FARLEY: Protecting Parental Rights in Light of the Charlie Gard

Charlie Gard's parents Connie Yates and Chris Gard read a statement at the High Court after a hearing on their baby's future

The case of little Charlie Gard should strike fear in the heart of every parent. You’re probably familiar with his story. Baby Charlie was born last year in the UK and suffers from a rare, debilitating condition. He can’t breathe on his own and has other serious health problems. In March, Charlie’s doctors at the Great Ormond Street Hospital in London wanted to remove him from life support and let him die. His parents wanted to try an experimental treatment.

For months, Charlie’s parents fought a legal battle to prevent the hospital from shutting off his life support. A few weeks ago, the UK Supreme Court ruled that the hospital could shut off the life support at will and that Charlie wasn’t allowed to leave the hospital, effectively making him a prisoner of the UK public health system. Charlie’s parents continued to seek review in the courts. The hospital continued to fight them until Charlie passed the point where he could benefit from the experimental treatment. If the hospital had yielded to his parents wishes months ago instead of standing in the way, maybe this story would have had a different outcome. This is a total victory for the hospital, which said in a court filing that it doesn’t believe in a “world where only parents decide for children.” It seems they’re getting the world they want.

The deck was stacked against Charlie’s parents from the beginning. Under British law, the state has an expansive role in acting in the best interest of the child—a role that comes at the expense of parental rights. When parents and doctors disagree on the course of treatment for a child, the dispute goes to the courts. By forcing parents to go to court when they disagree with their child’s doctors, it’s as if the doctors and parents have an equal say in these matters. They don’t.

There should be a strong presumption in the law that the people who brought a child into the world and have loved and cared for that child from birth are acting in the child’s best interest with all other opinions being a distant second. Parents shouldn’t be treated as just one voice among many when it comes to caring for their sick child.British law runs roughshod over the natural right of parents to care for their children. In deciding these cases, the British courts consider whether a child is suffering and how much benefit a proposed treatment might produce. These are legitimate concerns, to be sure. But shouldn’t the child’s parents answer these questions, not judges? Judges may know the law, but parents know their children.My wife and I just had our first baby, a little boy, about a month ago. It’s hard to think of Charlie Gard without thinking of our son. I can hardly imagine my wife and I in a situation where our rights as parents mean so little and our son’s very life depends on the benevolence of the state. For Charlie’s parents, it must be their worst fears become reality.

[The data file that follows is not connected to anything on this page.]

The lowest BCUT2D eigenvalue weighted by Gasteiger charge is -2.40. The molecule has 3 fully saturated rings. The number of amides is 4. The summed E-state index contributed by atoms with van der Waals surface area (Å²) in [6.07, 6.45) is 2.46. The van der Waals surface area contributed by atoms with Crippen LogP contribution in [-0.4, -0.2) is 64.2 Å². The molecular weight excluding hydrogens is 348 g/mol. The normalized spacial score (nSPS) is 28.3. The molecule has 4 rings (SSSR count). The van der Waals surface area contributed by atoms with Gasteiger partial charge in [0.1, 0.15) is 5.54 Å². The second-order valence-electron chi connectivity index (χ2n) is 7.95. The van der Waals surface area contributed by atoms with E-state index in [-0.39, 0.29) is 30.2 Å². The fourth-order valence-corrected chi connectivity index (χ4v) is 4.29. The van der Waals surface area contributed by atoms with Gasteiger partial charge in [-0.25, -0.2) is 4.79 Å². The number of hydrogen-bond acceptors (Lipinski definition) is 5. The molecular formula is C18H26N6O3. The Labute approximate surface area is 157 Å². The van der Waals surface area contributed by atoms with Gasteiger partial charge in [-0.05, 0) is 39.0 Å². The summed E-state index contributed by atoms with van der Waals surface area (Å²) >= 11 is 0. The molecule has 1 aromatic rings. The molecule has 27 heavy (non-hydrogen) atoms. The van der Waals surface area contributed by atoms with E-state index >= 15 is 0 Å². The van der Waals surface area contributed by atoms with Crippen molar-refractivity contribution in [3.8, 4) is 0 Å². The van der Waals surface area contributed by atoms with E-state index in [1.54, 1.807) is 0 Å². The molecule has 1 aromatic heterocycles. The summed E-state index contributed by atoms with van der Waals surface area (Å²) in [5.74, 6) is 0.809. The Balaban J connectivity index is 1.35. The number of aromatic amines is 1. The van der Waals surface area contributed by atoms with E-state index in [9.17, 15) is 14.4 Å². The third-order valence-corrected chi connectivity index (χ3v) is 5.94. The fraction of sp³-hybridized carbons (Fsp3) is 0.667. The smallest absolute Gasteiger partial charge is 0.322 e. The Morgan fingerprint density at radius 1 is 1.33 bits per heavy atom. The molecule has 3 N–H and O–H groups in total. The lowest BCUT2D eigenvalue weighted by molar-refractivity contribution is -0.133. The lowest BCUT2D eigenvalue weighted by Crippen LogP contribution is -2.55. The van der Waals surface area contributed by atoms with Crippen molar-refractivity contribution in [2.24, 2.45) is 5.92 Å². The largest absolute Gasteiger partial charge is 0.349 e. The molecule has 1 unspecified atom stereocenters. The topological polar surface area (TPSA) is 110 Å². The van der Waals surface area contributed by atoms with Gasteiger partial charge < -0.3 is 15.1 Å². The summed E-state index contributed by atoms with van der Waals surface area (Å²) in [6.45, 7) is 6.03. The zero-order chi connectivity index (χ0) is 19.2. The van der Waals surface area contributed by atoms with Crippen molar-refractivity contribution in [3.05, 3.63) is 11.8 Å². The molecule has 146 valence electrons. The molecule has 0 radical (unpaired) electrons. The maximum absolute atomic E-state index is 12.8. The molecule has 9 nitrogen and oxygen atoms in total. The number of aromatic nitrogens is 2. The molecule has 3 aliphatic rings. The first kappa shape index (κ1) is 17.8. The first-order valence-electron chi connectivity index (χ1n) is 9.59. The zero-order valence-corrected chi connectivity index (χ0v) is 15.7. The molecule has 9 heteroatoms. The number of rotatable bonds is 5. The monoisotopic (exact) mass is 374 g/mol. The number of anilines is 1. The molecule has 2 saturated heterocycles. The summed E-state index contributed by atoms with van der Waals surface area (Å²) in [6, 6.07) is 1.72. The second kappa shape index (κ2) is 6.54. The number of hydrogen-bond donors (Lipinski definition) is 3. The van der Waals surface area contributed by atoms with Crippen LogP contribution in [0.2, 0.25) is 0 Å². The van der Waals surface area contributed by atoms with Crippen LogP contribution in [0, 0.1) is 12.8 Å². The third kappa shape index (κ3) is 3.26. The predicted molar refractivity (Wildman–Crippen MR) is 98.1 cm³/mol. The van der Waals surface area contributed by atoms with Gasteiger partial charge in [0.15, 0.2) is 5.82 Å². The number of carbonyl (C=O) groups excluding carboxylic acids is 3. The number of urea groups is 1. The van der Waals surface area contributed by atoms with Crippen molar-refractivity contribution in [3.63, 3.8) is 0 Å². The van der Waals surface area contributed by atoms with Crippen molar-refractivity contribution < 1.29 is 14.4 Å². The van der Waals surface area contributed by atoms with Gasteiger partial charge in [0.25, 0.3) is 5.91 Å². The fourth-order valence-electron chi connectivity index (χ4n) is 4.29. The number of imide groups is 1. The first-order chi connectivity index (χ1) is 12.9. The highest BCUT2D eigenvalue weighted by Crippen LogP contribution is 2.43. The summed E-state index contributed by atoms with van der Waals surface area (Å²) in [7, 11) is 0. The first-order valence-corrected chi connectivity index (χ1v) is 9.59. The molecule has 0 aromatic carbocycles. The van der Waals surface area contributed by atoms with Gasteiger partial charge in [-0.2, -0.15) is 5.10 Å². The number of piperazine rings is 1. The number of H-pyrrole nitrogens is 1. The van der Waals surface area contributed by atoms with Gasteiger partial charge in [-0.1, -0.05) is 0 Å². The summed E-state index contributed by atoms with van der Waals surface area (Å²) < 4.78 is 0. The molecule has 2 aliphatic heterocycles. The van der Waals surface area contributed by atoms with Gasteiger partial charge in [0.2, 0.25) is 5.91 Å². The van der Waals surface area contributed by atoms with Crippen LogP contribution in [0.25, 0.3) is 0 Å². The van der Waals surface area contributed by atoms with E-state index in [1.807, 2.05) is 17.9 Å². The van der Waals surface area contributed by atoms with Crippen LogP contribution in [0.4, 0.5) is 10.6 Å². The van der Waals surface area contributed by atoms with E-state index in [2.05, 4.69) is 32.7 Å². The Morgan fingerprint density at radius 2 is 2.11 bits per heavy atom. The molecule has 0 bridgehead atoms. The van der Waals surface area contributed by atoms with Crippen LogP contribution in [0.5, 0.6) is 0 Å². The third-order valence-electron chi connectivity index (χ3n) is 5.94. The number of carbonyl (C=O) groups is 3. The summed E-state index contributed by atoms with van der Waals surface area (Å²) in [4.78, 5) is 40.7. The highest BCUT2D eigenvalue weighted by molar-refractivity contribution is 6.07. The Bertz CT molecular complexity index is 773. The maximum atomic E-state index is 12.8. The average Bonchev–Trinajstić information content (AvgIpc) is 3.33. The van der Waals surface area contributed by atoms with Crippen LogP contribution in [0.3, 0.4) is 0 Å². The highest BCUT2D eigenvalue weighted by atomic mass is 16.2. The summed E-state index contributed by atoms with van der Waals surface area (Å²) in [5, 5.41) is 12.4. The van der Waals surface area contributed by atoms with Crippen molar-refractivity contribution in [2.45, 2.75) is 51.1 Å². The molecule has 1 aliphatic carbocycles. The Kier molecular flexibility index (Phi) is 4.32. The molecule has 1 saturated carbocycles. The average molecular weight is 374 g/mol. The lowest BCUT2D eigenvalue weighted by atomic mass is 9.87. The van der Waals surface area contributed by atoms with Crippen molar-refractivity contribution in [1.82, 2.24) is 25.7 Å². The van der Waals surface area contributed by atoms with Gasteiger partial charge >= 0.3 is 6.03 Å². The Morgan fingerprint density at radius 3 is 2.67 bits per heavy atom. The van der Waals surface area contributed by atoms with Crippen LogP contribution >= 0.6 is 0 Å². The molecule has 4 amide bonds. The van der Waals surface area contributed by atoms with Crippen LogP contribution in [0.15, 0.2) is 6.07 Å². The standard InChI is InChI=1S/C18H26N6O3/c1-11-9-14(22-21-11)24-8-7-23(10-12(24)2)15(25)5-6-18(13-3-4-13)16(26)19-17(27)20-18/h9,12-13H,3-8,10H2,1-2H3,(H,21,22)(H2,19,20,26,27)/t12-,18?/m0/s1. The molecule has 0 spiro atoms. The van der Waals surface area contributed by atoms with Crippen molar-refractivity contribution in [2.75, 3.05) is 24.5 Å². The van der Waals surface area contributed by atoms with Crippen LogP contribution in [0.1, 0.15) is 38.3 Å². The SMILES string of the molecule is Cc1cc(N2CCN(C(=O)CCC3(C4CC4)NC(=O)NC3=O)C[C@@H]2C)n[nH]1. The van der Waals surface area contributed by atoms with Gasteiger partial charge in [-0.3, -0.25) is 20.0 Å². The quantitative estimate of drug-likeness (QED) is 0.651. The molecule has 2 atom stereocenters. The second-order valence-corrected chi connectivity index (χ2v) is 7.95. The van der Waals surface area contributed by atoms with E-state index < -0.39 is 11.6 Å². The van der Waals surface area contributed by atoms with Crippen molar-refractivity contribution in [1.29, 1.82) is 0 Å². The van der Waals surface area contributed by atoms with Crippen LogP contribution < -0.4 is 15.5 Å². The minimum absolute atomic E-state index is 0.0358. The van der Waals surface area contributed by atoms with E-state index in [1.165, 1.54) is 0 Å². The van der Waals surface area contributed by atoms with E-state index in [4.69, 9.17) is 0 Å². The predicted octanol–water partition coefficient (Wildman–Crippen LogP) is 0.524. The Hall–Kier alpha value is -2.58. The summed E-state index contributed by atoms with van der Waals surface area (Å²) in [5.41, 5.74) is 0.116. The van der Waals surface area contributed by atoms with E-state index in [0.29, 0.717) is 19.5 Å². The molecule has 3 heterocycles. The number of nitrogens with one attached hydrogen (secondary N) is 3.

Could something like this happen in North Carolina? As things stand now, it’s highly unlikely. North Carolina law recognizes that children are under their parents’ supervision and control when it comes to medical treatment. Parents have the right to seek whatever treatment they want for their child unless the treatment constitutes child abuse. Thankfully, life-prolonging treatment is never considered child abuse—at least for now.Parents have to remain vigilant. Our healthcare system looks a lot more like a European model than it used to. We need to be sure we don’t also import European ideas about parental rights. We also need to support judicial candidates for our trial and appellate courts who will be faithful to the letter of the law and not interpret child abuse statutes as applying to parents seeking treatment for a sick child.

The land of Magna Carta is now a place where the rights of parents are trampled by medical experts, hospital bureaucrats, and government officials. It’s a place where the state has the power to reach into your life and take away the most precious thing you have. It’s nothing short of terrifying. When I lay my son down tonight, I’ll take a moment to thank God I’m an American.

Luke Farley is an attorney and lives in Durham with his wife and son.